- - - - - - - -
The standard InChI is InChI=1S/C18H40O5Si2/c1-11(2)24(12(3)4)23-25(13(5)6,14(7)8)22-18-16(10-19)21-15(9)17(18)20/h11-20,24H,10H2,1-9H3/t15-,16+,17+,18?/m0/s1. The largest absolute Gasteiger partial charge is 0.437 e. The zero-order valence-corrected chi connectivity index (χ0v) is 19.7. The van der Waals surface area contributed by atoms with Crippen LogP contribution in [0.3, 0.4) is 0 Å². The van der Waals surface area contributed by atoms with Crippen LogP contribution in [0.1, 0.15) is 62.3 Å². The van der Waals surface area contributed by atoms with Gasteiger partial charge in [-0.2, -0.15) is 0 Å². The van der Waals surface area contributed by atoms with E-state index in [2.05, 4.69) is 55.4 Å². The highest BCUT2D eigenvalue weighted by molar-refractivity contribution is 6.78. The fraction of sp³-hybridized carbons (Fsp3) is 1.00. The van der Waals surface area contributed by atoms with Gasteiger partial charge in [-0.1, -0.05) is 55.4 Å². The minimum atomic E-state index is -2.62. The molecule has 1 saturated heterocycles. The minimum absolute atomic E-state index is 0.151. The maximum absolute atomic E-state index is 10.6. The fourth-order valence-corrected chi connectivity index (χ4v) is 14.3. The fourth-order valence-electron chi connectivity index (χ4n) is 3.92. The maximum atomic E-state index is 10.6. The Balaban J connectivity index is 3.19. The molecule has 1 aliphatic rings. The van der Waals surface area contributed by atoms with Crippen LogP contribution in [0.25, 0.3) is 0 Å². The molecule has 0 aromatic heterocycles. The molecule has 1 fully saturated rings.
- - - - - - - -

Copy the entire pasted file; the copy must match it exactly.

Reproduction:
The standard InChI is InChI=1S/C18H40O5Si2/c1-11(2)24(12(3)4)23-25(13(5)6,14(7)8)22-18-16(10-19)21-15(9)17(18)20/h11-20,24H,10H2,1-9H3/t15-,16+,17+,18?/m0/s1. The largest absolute Gasteiger partial charge is 0.437 e. The zero-order valence-corrected chi connectivity index (χ0v) is 19.7. The van der Waals surface area contributed by atoms with Crippen LogP contribution in [0.3, 0.4) is 0 Å². The van der Waals surface area contributed by atoms with Crippen LogP contribution in [0.1, 0.15) is 62.3 Å². The van der Waals surface area contributed by atoms with Gasteiger partial charge in [-0.2, -0.15) is 0 Å². The van der Waals surface area contributed by atoms with E-state index in [2.05, 4.69) is 55.4 Å². The highest BCUT2D eigenvalue weighted by molar-refractivity contribution is 6.78. The fraction of sp³-hybridized carbons (Fsp3) is 1.00. The van der Waals surface area contributed by atoms with Gasteiger partial charge in [-0.1, -0.05) is 55.4 Å². The minimum atomic E-state index is -2.62. The molecule has 1 saturated heterocycles. The minimum absolute atomic E-state index is 0.151. The maximum absolute atomic E-state index is 10.6. The fourth-order valence-corrected chi connectivity index (χ4v) is 14.3. The fourth-order valence-electron chi connectivity index (χ4n) is 3.92. The maximum atomic E-state index is 10.6. The Balaban J connectivity index is 3.19. The molecule has 1 aliphatic rings. The van der Waals surface area contributed by atoms with Crippen LogP contribution in [0.25, 0.3) is 0 Å². The molecule has 0 aromatic heterocycles. The molecule has 1 fully saturated rings.